As is discussed in more detail in the position paper, the English approach has been to ensure that there is both teaching of computer science and digital literacy. Miles Berry said, “It would be wrong to see England’s Computing curriculum as being just about coding, or even just about computer science – it’s much more inclusive than that. As Britain’s Royal Society recommended, our curriculum now includes elements of computer science, information technology and digital literacy.”
Fiona Fanning, EU Affairs Manager of ECDL Foundation presented the position paper, highlighting its key message that a holistic approach to computing and digital literacy in schools is essential to preparing students for future study and the workforce.
Catherine Stihler MEP moderated the event, giving her insight to the issue from a policy-maker’s perspective, saying, “We, as politicians, have a moral responsibility to ensure access to digital skills education.” Participants, including MEPs, staff from several departments of the European Commission, and representatives of organisations and institutions including the European Economic and Social Committee, DigitalEurope and CEPIS, engaged in an informative discussion, raising a number of points regarding how e-skills can be taught in schools.
Catherine Stihler MEP
Catherine Stihler was elected in 1999 as the youngest British MEP in the European Parliament, and has proved herself as a strong and committed campaigner, innately pro-European whilst never being afraid to stand up for what's best for Scotland. Catherine is vice chair of the Internal Market and Consumer Protection Committee (2014-) and is a substitute on the Economic and Monetary Affairs Committee (2009-). Having been an active Labour Party member from the age of 18, Catherine is also a member of Community the Union, UNITE, the Co-operative Party, the Fabians, SERA, Labour Movement for Europe and the Christian Socialist Movement.
Fiona Fanning is European Affairs Manager overseeing ECDL Foundation’s European advocacy and communications. When she is not promoting digital skills certification, she is member of the Board of Directors of the European e-Skills Association (EeSA), a community of stakeholders supporting the development of digital literacy and e-skills in Europe; a high level advisor to the European Centre for Women and Technology (ECWT) and an advisory board member to Telecentres Europe.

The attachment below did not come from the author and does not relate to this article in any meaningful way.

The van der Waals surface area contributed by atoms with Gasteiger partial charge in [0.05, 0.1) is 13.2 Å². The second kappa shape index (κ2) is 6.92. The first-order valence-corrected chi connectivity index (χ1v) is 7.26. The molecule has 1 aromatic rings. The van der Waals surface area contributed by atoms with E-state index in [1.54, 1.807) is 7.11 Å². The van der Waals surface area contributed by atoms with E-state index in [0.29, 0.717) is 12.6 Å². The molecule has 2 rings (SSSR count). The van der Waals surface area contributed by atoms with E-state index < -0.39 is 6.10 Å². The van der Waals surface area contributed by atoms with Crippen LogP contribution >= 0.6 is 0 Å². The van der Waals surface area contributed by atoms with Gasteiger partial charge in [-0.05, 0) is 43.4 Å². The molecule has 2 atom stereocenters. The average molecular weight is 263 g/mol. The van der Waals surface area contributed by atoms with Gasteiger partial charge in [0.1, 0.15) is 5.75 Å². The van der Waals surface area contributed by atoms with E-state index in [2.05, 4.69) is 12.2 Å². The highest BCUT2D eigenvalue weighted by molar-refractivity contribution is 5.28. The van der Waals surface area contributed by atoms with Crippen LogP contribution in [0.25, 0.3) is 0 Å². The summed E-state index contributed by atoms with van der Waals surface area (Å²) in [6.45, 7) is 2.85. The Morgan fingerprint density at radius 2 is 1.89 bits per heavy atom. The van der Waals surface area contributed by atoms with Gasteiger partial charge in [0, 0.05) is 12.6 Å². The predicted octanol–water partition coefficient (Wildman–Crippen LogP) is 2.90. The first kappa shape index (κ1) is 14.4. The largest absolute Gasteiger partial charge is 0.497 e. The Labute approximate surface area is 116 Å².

Miles Berry serves on the management boards for Computing at School and Naace, as well as the UK Forum for Computing Education. He is a principal lecturer at the University of Roehampton in the UK, and a chartered fellow of the British Computer Society. He participated in the drafting groups for computing in the 2014 national curriculum for England and has been involved in many of the implementation projects since then, including the award winning Switched on Computing scheme of work. Prior to joining Roehampton, his teaching career spanned four schools and eighteen years, including three years as a primary head teacher.
Please click here to download a copy of our press release on the launch of the paper.
Media enquiries should be directed to Tom Redford:
Tel.: +32 (0)2 772 8251
e-Skills at School in the Media
- Special Report: Computing and digital literacy education needs a unified approach
EurActiv.com opinion piece
- Speech: Miles Berry, Coding and Digital Skills
- Article: ECDL Foundation: Studentům hrozí, že opustí školy digitálně negramotní
- Article: Ze škol odcházejí studenti digitálně negramotní